The only thing holding back my rage at this point is making the reader feel comfortable that their fingertips will not be scorched by my fury that this injustice that goes on unchecked and unchallenged. What we need, and Canadian universities need to support, is an Underclass Community of Solidarity particularly for poverty-class women.
As a woman in university, you have to work twice as hard to be thought of as half as good. If you’re a working-class woman, it doubles. If you’re a poverty-class woman, it triples. If you’re a poverty-class single mom, it quadruples. Women who do succeed in the academy, well often they pull the ladder up after themselves. (C. Earl, personal communication, June 15, 2021)
Canadian higher education financial model reinforces Canada’s class stratification. Although Berkowitz (2021) is writing about the California, USA, higher education system, the same holds true for our Canadian taxpayer-funded public higher education system when it comes to funding the venerated university degree. They write of changes to the California state college system:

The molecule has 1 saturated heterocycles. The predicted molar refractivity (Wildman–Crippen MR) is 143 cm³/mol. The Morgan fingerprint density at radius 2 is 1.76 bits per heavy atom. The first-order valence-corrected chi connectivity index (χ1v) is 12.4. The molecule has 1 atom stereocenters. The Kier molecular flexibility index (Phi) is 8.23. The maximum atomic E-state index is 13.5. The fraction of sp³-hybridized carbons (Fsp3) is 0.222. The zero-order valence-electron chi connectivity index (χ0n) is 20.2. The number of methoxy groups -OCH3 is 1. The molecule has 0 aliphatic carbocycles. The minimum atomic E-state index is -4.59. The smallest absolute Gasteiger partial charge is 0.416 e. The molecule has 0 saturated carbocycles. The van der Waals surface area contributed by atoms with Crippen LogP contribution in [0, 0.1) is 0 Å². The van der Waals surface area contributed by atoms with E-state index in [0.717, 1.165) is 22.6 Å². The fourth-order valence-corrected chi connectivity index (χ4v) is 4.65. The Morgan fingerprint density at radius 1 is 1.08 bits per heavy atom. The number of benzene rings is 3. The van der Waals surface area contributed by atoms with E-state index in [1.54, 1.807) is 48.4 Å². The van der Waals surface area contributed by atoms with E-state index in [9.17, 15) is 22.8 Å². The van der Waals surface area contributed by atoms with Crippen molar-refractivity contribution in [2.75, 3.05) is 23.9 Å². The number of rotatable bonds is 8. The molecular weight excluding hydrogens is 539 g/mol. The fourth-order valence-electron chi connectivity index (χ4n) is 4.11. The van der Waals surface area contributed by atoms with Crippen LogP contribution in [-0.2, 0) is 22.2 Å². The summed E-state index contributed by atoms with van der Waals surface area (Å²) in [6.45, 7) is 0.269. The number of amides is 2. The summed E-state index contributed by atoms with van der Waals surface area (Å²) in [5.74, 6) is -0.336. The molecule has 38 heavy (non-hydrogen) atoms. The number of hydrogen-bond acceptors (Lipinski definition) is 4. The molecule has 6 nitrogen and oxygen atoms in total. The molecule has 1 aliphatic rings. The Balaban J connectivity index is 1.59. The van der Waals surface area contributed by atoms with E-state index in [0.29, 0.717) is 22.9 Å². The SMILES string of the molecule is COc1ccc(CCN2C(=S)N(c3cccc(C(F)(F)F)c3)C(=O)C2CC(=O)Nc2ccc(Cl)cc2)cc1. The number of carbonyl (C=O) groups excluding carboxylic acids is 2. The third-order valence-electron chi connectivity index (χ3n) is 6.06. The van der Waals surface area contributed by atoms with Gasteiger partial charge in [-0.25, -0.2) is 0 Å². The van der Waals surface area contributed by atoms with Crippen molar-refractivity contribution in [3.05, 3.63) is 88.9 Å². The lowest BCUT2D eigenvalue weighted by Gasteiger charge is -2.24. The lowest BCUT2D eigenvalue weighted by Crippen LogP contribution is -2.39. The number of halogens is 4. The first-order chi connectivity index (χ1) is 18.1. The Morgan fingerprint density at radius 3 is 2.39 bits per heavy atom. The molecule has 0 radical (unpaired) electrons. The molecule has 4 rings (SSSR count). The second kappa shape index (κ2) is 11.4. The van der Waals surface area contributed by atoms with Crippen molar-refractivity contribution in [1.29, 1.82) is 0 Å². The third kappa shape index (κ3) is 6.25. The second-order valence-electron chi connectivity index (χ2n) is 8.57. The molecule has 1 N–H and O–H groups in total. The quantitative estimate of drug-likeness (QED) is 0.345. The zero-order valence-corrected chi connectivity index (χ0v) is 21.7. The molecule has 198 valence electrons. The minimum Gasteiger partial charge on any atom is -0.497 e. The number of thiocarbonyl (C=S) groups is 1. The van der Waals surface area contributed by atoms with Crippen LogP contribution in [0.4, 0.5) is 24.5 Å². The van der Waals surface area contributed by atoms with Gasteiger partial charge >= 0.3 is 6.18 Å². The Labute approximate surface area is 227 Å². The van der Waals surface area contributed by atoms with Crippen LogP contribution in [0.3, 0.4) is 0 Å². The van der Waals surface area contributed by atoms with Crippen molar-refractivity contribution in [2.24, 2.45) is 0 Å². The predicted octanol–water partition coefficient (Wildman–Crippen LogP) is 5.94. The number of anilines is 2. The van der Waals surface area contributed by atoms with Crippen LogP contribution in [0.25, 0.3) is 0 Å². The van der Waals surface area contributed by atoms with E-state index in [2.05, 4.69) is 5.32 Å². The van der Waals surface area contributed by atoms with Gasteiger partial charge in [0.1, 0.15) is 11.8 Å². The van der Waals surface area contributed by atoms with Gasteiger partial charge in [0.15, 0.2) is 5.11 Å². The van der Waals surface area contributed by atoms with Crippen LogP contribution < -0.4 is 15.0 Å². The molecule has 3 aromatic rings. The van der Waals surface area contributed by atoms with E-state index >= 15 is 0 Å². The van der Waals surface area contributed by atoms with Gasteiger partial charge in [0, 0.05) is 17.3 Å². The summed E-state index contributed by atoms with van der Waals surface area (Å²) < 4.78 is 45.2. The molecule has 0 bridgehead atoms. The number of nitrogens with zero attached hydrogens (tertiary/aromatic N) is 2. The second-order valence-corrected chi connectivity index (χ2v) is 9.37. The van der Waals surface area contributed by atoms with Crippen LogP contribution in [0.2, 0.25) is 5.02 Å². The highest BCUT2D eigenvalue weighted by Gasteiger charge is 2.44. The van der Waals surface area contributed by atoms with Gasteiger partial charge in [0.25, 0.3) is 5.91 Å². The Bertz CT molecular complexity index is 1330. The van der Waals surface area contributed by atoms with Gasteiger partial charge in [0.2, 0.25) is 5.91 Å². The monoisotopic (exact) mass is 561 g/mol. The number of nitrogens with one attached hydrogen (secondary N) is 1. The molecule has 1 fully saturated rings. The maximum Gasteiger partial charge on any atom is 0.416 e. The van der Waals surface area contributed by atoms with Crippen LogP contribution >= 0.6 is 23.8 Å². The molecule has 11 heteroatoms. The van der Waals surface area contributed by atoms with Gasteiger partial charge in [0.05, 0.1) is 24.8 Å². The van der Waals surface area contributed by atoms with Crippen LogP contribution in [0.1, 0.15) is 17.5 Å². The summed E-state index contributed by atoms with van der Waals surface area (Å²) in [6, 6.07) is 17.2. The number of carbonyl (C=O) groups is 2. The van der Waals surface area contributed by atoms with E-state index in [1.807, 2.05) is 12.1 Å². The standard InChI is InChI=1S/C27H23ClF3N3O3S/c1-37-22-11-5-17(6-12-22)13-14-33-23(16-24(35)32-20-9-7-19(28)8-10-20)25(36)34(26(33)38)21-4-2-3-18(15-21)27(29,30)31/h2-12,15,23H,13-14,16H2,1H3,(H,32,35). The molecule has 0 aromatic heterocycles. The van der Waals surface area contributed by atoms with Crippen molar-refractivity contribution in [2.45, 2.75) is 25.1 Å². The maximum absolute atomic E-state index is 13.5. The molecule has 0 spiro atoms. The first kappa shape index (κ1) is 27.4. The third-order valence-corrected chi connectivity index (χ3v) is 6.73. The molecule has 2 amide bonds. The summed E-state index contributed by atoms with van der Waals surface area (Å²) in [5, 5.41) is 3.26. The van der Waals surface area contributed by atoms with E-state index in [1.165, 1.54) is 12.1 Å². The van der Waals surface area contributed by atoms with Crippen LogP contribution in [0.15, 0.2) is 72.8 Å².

Access could no longer be considered a right of citizenship. Instead, funded by federal grants to individual students and family debt, education came to be understood as a private good and a commodity service. The politics that deprived the UC system of public funding also framed higher education as an “investment,” complete with payments from students and their families required to secure their own futures. In formal terms, the reconfigured regime applies to all Californians. It also divides them. Those whose families can pay full freight enjoy the benefit of a world-class higher education, while the others mortgage their own financial futures with debt to attain the same “public” service. California’s higher-education system reproduces the very social hierarchies that it has long been praised with alleviating. (n.p.)